Was not this knowing Me?” says the LORD.
Yet your eyes and your heart are for nothing but your covetousness,
For shedding innocent blood,
And practicing oppression and violence.

Knowing God is about more than knowledge.
Knowing God is about knowledge applied.
Knowing God must be a personal experience of knowledge applied.

The sons of Josiah, King of Judah, they watched their father's life and reign and had a distant knowledge of what was required of such a king. Yet they never applied that knowledge nor took the time to have a personal experience in caring for the poor and needy. Since they never developed such habits nor embraced such an experience, their knowledge faded and they became wicked kings building their own kingdoms rather than God's.

There are lessons here for both parents and children.
Parents, don't let knowing God become a sterile academic ritual contained on Sunday morning. Don't keep serving, giving and caring for those in need to yourself. Make these family habits and pass the experience onto your children in knowledge and application.
Children, don't simply watch your parents' example and wait for a day when you are old enough to embrace faith and practice for yourself. Watch, follow and fully experience all that your parents do. Watch carefully and follow closely.

Personally, I'm challenge by the example of Josiah. He lived a godly life and reigned in righteousness but failed to instill these values in his children. He probably hoped they learned by his example or through the best Hebrew education a king could afford, or perhaps even by the grace of God. These are good and right but inadequate. Fathers who desire that their children follow in their faith must walk slowly, teaching, directing, encouraging and correcting.
Do I take the time to guide my children in this manner? Do I slow down enough to let their little legs follow in my footsteps? If I fail to care for those in my "castle" it won't matter what I do for those in the "kingdom."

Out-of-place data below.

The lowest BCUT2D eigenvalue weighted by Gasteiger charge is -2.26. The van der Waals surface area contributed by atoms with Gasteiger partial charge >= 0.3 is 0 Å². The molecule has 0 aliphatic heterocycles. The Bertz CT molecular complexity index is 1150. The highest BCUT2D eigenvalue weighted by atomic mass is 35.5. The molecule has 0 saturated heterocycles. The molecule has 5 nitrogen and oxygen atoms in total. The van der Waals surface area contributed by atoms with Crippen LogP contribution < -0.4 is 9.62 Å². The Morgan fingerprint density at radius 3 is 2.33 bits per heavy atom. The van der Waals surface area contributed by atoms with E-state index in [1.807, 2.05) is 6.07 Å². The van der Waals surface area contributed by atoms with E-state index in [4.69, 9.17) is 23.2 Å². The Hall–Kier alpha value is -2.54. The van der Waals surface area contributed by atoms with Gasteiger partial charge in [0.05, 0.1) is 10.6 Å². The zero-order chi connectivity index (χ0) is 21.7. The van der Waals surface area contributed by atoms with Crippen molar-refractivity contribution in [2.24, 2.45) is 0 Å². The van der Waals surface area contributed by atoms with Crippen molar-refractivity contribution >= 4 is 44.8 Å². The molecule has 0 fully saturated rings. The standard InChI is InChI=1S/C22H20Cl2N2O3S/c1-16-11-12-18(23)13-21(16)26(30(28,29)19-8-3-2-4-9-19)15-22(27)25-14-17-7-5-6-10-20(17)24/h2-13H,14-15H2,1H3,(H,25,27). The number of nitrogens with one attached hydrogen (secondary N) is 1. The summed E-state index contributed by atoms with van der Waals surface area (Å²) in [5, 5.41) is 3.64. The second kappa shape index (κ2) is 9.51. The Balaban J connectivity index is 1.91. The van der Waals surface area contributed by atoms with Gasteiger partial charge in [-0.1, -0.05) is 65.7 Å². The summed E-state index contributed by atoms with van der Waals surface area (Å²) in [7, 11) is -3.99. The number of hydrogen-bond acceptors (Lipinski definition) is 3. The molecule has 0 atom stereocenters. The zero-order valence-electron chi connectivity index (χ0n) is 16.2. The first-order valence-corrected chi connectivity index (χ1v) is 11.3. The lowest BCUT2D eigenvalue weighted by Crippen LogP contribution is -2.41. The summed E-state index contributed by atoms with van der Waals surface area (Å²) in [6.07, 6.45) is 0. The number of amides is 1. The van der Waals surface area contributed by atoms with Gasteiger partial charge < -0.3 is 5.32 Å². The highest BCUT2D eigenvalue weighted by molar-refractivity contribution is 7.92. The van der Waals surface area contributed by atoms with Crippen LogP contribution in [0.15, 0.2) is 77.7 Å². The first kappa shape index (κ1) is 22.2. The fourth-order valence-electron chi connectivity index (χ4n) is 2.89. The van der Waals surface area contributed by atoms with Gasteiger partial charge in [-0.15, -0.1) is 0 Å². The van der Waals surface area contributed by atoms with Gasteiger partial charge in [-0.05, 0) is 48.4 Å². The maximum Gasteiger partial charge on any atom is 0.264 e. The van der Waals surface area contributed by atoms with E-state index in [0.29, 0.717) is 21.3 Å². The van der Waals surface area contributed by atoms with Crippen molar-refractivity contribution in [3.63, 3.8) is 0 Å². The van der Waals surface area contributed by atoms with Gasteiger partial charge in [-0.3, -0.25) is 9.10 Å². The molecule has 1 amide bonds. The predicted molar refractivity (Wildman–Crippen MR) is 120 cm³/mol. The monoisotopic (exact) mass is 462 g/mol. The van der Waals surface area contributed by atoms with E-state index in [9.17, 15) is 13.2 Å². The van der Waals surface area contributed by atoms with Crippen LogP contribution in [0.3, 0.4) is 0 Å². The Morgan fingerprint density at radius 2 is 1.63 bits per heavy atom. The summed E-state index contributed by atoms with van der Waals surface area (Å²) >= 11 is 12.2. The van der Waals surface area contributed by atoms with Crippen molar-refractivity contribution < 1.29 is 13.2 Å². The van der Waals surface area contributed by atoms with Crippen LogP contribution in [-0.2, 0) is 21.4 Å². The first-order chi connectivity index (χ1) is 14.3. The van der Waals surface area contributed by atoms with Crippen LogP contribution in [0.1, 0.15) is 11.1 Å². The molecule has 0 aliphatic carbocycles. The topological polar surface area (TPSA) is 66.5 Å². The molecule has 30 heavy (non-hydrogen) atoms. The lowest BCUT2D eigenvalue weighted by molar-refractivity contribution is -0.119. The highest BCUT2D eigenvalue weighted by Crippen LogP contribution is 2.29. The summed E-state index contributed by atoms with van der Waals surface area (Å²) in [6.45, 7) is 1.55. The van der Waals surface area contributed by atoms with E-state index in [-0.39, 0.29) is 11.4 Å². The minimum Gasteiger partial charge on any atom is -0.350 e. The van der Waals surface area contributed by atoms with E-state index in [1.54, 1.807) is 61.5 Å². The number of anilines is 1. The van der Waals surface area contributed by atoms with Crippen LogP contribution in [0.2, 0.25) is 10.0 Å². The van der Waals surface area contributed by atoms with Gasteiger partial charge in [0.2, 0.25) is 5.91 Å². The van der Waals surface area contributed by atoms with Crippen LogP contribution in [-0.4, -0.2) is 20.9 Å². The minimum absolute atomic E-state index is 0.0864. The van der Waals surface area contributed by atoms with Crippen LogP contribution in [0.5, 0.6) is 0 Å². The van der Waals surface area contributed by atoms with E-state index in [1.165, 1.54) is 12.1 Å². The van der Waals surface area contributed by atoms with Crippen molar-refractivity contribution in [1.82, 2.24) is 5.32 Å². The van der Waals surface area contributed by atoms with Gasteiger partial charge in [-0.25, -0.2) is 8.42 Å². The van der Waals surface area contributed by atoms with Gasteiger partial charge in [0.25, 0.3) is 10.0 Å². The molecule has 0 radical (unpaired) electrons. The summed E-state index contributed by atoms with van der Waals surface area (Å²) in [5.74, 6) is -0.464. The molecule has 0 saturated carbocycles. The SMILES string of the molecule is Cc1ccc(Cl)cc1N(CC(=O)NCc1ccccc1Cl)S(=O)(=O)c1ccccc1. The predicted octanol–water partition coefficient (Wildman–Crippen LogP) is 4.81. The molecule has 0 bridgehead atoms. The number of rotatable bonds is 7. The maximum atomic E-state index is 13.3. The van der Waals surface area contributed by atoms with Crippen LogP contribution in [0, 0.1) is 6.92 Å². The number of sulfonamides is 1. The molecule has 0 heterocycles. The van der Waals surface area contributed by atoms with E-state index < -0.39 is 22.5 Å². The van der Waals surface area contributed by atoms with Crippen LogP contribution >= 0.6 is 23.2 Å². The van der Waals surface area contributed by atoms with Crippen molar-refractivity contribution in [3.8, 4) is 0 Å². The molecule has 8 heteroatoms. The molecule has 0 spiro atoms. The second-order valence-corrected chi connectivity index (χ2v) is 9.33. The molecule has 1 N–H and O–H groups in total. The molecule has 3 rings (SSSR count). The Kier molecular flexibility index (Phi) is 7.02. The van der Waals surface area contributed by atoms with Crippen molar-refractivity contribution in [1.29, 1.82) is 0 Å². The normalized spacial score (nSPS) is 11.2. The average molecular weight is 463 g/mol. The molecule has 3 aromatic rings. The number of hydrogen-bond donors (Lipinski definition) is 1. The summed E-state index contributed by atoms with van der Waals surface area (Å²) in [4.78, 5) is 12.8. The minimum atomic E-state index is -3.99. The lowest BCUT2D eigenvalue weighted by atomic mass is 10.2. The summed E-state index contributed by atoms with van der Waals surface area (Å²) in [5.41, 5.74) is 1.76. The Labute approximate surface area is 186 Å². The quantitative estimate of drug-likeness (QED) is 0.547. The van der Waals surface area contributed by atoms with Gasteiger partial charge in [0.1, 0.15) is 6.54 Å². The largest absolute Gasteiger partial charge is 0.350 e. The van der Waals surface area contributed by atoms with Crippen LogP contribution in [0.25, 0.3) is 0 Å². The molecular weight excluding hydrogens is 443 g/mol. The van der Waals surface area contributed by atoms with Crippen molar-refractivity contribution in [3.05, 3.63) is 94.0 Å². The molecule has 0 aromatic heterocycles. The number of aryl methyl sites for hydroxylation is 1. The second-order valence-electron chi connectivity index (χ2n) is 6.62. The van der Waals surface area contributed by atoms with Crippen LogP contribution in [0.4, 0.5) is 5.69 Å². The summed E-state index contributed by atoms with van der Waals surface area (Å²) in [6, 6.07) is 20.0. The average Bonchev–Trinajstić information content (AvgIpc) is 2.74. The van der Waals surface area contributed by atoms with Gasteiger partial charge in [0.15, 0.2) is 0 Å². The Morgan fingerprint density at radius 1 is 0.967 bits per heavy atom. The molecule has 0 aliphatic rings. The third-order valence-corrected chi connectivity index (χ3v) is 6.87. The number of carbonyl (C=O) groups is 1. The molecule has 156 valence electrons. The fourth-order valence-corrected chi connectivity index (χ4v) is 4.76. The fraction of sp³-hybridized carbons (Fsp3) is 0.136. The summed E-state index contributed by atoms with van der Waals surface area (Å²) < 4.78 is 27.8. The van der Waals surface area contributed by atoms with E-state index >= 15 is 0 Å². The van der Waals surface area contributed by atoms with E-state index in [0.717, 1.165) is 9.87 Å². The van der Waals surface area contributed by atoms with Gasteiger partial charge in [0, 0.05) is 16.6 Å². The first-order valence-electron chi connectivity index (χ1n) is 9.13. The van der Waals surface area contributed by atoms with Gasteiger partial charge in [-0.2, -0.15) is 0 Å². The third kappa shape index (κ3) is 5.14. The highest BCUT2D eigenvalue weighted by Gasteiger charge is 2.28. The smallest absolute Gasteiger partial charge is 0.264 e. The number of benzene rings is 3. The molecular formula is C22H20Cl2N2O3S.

1 Timothy 3:1-5
This is a faithful saying: If a man desires the position of a bishop, he desires a good work. A bishop then must be blameless, the husband of one wife, temperate, sober-minded, of good behavior, hospitable, able to teach; not given to wine, not violent, not greedy for money, but gentle, not quarrelsome, not covetous; one who rules his own house well, having his children in submission with all reverence (for if a man does not know how to rule his own house, how will he take care of the church of God?)

Lord, teach me to be a better father, that my children may follow in my footsteps and walk with You. Amen.

Friday, February 18, 2011

can't hold back

Jeremiah 20:9
Then I said, “I will not make mention of Him,
Nor speak anymore in His name.”
But His word was in my heart like a burning fire
Shut up in my bones;
I was weary of holding it back,
And I could not.

Could this be true of me?
Is the Word of God so powerfully present in my heart and mind that I cannot help but share it, proclaim it and live it?
If not, there is only one solution; spend more time in the Word of God.


Tuesday, February 15, 2011

He is the Potter, I am the clay...

Jeremiah 18:4-6
And the vessel that he made of clay was marred in the hand of the potter; so he made it again into another vessel, as it seemed good to the potter to make.
5 Then the word of the LORD came to me, saying: 6 “O house of Israel, can I not do with you as this potter?” says the LORD. “Look, as the clay is in the potter’s hand, so are you in My hand, O house of Israel!

This prophesy is both a comfort and a concern to me.
I am comforted knowing that God is in control and is shaping me into the person and vessel He wants me to be. I am grateful that He has His hand on me. I am hopeful that I will turn out as He intends.